Ireland’s Bond Auction
Yesterday Ireland auctioned some government bonds with mixed results. She sold 500 million euros of 2014 notes at a yield of 3.63 % which compared with 3.11 % at the last auction in May. It also sold 1 billion euros of 5 percent 2020 bonds to yield an average 5.39% which compared with 5.54% at a previous auction in July. So we see shorter date borrowing getting more expensive and a small improvement in the ten-year although it remains at a level where Ireland might have considered going to the European Financial Stabilisation Fund or EFSF as it would have been cheaper to do so.
After this issue Ireland’s government bond prices fell back. If one stops and thinks then one is reminded that this is happening a lot with European bond auctions recently with yields rising into them and then falling after wards in what might be called a Grand Old Duke of York Strategy or more simply a spoof. Bond markets do seem to have something of an upper hand in this area at the moment although for this particular issue we will need to give it a few days to see if this plan has worked again.
Here there has been a similar theme to Ireland where there was a property boom and bust and now Spain also has a struggling property and banking sector particularly with her savings banks or cajas. Some reform has taken place but less than Ireland’s efforts. One feature of this is the amount of borrowing which Spain’s banking sector has been forced to take from the ECB as interbank markets have increasingly frozen many of them out due to the perceived risk of trading with them. This rose to a new high of 140 billion Euros in July which was up some 3.5 billion Euros on an already very high June figure.
Last week also saw a weakening of Prime Minister Zapotero’s commitment to austerity with him publically suggesting that it was no longer as important as before which many saw as a form of backsliding on his promises in this area. This is complicated by the fact that much spending in Spain is undertaken by the regions rather than the central government and some will wonder if Zapotero is sending a message to them. In addition to the regional preponderance Spain also has quite a few bodies similar to what in the UK are called Quango’s (Quasi Autonomous Non-Governmental Organisations) which also seem to be responsible for quite a lot of spending so this area needs to be watched carefully I think.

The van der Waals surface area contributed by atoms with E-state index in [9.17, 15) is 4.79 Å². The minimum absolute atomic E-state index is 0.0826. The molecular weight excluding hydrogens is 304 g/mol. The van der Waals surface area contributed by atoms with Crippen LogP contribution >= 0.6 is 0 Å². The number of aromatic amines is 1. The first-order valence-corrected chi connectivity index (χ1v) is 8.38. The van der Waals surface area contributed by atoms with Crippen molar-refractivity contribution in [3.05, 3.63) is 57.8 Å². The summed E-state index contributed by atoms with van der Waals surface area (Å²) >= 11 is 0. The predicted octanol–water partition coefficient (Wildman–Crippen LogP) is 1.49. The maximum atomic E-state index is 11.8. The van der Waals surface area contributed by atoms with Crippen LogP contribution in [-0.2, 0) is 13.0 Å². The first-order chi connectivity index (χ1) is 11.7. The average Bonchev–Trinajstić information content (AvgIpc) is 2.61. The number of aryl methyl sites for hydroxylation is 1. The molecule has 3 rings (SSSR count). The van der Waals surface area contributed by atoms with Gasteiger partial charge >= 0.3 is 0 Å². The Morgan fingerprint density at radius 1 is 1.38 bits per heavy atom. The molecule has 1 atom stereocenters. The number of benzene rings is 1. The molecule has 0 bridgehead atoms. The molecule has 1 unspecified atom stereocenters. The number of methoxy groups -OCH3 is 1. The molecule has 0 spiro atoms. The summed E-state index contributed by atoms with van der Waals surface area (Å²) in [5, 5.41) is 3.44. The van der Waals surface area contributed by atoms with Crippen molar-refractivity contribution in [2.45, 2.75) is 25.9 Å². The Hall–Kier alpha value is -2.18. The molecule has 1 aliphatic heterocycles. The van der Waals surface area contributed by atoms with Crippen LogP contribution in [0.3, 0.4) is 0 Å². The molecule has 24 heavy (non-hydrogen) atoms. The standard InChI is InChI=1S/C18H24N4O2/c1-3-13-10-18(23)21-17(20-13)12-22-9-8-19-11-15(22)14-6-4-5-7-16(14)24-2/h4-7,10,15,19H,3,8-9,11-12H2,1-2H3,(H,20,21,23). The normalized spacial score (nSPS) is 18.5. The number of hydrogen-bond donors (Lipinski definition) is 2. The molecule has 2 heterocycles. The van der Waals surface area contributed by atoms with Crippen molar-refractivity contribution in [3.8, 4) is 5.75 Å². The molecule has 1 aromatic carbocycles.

One area where some information has emerged is in Spanish public spending which is only partially picked up by Eurostat the European statistics body. This involves debts on the balance sheets of companies which are state, regionally or locally owned, as well as overdue payments for invoices (something which I have reported on for Greece) , and public-private-partnership-type leaseback-arrangements. The final section is similar to the Private Finance Initiative in the UK which in itself has by no means been fully quantified. None of these are usually classified as debt by Eurostat in spite of the fact they have all the characteristics of debt, but the repayments and interest payments are in fact classified. What this means is that Spain’s fiscal deficit is impacted by the interest payments but her debt to GDP ratio is not. Edward Hugh has done some calculations on this subject and believes that accounting for these policies correctly would raise Spain’s debt to GDP ratio from 58% to 75% which is by no means a small sum. Also the logical consequence of this is that it will not be so easy to bring Spain’s fiscal deficit under control particularly as her Prime Minister seems to be losing enthusiasm for the task.
I doubt whether Spain is the only user of such systems and Greece’s efforts in delaying payments and the UK’s Private Finance Initiative come again to my mind. However what they do is kick the can down the road and mean that getting out of current problems will be more difficult than the official figures suggest.
Spanish Bill Auction
Such fears did not seem to be particularly pronounced at Spain’s bill auctions yesterday. Spain borrowed 5.51 billion Euros in 12-month and 18-month bills at lower yields than at previous auctions. The main sale of 12 month bills took place at a yield of 1.84% which is quite a reduction on the 20th of July’s 2.22%. As the day progressed Spanish ten-year bond yields fell to 4.1% so the worries I wrote about above seem to be not impacting on markets at this time.
Possible causes for this are bond funds which may be looking for yield at a time when many other government bond markets have rallied strongly or perhaps the impact of the fact that the European Financial Stability Facility is now in operation as a type of back stop for sovereign risk in the euro zone. Neither seem convincing enough for me but markets can often be fickle.